HOw can the A.M.E. Church be a better vechicle for liberation and salvation today? : LUSENET : A.M.E. Today Discussion : One Thread

A wise supervisor at work once told me, many people can air complaints but few have the knack for rendering solutions.

Often times, as Rev. Joe Darby reminded me, we use discussion to air our dirty laundry and to complain about the state of the church and its policies. But how often do we approach this same church from the other angle...and suggest ways it can be even more effective a tool for evangelism, social change and salvation.

The A.M.E. Church has a bedrock foundation. There are no excuses for it not becoming strong as it grows older. How do you feel it can become even more effective.?

Rev. John

-- Anonymous, February 08, 2000


I believe our church has to return to its Evangelical roots. We have to be a church that is on fire for the Lord. We have to hold strong to the belief that the Word of God is the only way that man can come to a saving knowledge of our Lord Jesus Christ. We have to stick to the biblical teachings about Holiness and live by them. We have to become more inclusive as a church and realize that God calls us to minister to all people and that we have to be aggressive in doing this.

-- Anonymous, February 10, 2000

If the AME Church is going to be an effective vessel for liberationa and salvation it needs to first of all have an critical and independent assessment of its current organizational structure. By this I mean, we should have a top-rated management consulting firm like McKinsey & Co. or Andersen Consulting look at this denomination thoroughly, recommend changes and make swift implementation. Currently the bureaucratic, top-layer structure is an impediment to achieve the goals you cite. The realignment of Episcopal Districts is a good first step but more is needed to increase membership. There are over 30 million black folks in the US yet barely one million are AME's? Am I the only one who see something fundamentally wrong with this picture. The fastest growing cities in the US are west of the Mississippi River [Albequerqe, NM, Pheonix, AZ, Denver, CO, Las Vegas, NV]. Whay are there no aggressive recruitment campaigns to add churches in these places? As the previous poster correctly noted absent evangelism as a centerpiece of our theology the result will only be lethargic growth and churches full of holes not full of the Holy Ghost!!!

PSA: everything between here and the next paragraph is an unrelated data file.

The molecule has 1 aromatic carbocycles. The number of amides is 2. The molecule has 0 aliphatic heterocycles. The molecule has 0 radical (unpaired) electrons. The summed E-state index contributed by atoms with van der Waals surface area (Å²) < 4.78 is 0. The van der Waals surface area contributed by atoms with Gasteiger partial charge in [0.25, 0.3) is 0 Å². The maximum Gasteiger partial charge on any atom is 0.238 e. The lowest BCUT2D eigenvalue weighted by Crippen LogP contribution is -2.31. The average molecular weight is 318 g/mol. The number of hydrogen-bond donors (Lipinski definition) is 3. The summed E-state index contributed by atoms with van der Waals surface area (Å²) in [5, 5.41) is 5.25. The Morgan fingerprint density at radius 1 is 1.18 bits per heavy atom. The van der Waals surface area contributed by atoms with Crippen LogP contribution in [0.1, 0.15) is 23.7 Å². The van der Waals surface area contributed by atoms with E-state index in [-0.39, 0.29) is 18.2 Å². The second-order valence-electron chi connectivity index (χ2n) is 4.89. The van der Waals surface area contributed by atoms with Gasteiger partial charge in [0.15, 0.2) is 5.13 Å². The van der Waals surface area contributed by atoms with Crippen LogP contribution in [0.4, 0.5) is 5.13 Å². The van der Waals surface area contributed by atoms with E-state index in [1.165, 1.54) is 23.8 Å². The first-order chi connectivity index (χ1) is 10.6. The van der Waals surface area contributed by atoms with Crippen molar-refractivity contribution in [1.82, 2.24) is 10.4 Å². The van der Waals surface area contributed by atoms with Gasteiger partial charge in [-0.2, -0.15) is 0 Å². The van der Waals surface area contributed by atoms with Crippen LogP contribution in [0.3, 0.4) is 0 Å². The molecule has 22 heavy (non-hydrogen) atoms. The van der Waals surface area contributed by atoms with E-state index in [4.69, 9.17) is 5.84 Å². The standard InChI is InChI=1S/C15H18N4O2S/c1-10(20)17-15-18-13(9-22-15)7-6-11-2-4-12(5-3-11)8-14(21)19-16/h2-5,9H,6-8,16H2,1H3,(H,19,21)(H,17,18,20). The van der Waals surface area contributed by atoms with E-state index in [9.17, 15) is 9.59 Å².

-- Anonymous, February 16, 2000

From an historical stand point, our denomination had a vision and mission and a purpose. What is our purpose? It wasn't just about saving souls for Richard Allen. It was more than that. From an historic perspective we were on the the cutting edge. The civil rights movement was not started in the late 50's or 60's, it was started when a group of freed slaves decided to be self determining. From that move, schools were built,churches were built, book concerns were established, newspapers where founded, distribution networks were formed, mission work was done in foreign fields and in the U.S...This was all done before the 20th century. Collectively, our founders has less resources and did more. They acted as a "WE" with a joint vision and mission... Look at our progress after 1930. It is my contention, that is the historic moment in our history that we stopped working from the perspective of "WE" and move to the p [erspective of "I". NO longer was the mission and vision collective. It became alot of individual visssion and missions...Look at your history. When was the last time that we look at it collectively as a topic of discussion. The Mission and vision of the A.M.E Church isn't known in the hearts of its membership and leadership. It is simply relegated to the pages of the dicipline, where it has become lifeless verbage on a page. Mission and vision are organic i.e. they have life, they evolve, and they die. But death of vision and mission is directly related to how they are nurtured and maintain. I ask again, when have we look at the mission and vision of this denomination and made it a ciollective topic of discussion?

-- Anonymous, May 27, 2000

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